Bee Sting Allergic Reaction – How To Avoid Anaphylactic Shock?

Bee Sting Allergic Reaction

Ask anyone who has been stung and they’ll tell you that bee stings are no laughing matter. Even normal and localized reactions can be painful, itchy, and downright uncomfortable. For people suffering from a bee sting allergic reaction however, their discomfort is enormously magnified, and without fast intervention and treatment, that bee sting allergic reaction can become life threatening, and even lead to anaphylactic shock within a matter of minutes.

Normally, the effects of everything from a wasp to a honey bee sting create similar symptoms. Redness, itching, pain and swelling (the amount of bee sting swelling varies from person to person and large amounts are not always indicative of an allergic reaction.) For people who encounter a bee sting allergic reaction however, their basic symptoms are much more dramatic, and are combined with typical allergic reaction symptoms such as having a hard time breathing, wheezing, hives and swelling of the mouth and throat.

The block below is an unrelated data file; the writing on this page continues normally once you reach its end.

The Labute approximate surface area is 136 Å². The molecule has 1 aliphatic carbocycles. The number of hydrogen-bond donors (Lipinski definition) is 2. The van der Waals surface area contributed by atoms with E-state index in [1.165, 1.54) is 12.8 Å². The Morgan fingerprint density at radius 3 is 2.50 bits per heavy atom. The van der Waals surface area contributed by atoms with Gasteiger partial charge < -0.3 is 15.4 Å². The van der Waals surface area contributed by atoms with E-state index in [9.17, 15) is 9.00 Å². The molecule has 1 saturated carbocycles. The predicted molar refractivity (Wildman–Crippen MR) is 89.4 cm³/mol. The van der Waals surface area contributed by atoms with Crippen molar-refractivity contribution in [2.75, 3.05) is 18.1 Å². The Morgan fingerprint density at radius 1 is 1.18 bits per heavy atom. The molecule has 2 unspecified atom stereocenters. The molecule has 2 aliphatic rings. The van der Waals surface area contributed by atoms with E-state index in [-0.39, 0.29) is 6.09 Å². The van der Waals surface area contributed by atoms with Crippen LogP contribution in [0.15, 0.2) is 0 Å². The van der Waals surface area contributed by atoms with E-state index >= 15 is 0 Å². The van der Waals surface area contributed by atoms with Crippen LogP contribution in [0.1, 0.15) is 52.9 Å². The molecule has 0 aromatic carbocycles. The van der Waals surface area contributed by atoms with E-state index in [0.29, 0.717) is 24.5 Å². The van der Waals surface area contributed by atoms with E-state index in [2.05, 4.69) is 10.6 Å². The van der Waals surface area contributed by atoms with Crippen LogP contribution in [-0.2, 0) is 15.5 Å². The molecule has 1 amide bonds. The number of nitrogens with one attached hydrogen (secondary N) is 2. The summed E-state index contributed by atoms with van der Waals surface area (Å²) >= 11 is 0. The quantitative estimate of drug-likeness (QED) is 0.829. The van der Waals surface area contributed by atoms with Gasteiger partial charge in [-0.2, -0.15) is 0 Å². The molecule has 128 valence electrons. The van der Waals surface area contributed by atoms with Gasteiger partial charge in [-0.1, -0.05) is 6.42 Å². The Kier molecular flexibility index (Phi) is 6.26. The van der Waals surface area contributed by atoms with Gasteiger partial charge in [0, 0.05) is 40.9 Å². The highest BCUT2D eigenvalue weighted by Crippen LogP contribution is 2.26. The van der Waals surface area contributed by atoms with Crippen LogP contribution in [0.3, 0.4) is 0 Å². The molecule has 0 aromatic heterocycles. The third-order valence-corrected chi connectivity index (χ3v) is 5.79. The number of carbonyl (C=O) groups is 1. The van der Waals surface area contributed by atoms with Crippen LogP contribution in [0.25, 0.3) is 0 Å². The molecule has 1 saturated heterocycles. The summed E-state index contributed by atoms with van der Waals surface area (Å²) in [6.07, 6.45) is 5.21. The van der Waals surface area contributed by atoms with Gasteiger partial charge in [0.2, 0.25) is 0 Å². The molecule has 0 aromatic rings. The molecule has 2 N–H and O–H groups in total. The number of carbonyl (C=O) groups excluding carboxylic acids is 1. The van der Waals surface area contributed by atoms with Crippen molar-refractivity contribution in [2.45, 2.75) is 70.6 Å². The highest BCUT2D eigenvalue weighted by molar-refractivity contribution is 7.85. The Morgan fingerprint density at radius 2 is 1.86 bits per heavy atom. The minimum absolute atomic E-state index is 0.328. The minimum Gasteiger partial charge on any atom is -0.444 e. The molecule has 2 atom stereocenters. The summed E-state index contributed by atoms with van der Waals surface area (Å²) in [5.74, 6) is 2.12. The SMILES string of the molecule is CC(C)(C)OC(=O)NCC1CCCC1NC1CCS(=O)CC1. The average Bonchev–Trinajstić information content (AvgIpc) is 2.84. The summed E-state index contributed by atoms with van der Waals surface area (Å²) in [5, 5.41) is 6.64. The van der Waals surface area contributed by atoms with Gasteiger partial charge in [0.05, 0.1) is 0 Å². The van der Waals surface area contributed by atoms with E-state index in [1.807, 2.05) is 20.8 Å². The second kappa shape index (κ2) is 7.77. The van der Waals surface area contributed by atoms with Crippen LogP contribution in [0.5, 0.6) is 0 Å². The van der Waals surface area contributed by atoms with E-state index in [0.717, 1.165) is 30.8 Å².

Bee sting treatment such as baking soda paste or hydrocortisone is not adequate for someone who is suffering from a bee sting allergic reaction. In order to prevent the symptoms from becoming exacerbated and potentially anaphylactic shock, the afflicted individual will typically receive epinephrine (adrenaline.) For severely allergic people, this is normally administered through a pen or other quick inject device that they carry, for others it is done by a physician once the individual has been sent for emergency care.

It’s important to remember that bee sting and insect bite treatment is ineffective for people who are allergic to bees. The only way to stop the progression of symptoms is prompt medical treatment (within minutes). An Epipen (prescribed by your doctor) should always be on hand if you experience severe allergies to bees. Another helpful precaution to reduce the risk of anaphylactic shock in a highly allergic individual, is to make sure that they have something with them to identify that they need emergency medical care in the event of a sting. Bracelets are useful for this type of identification. The best method of shock avoidance however, is to steer clear of bees altogether, and don’t put yourself in situations where you will frequently encounter them.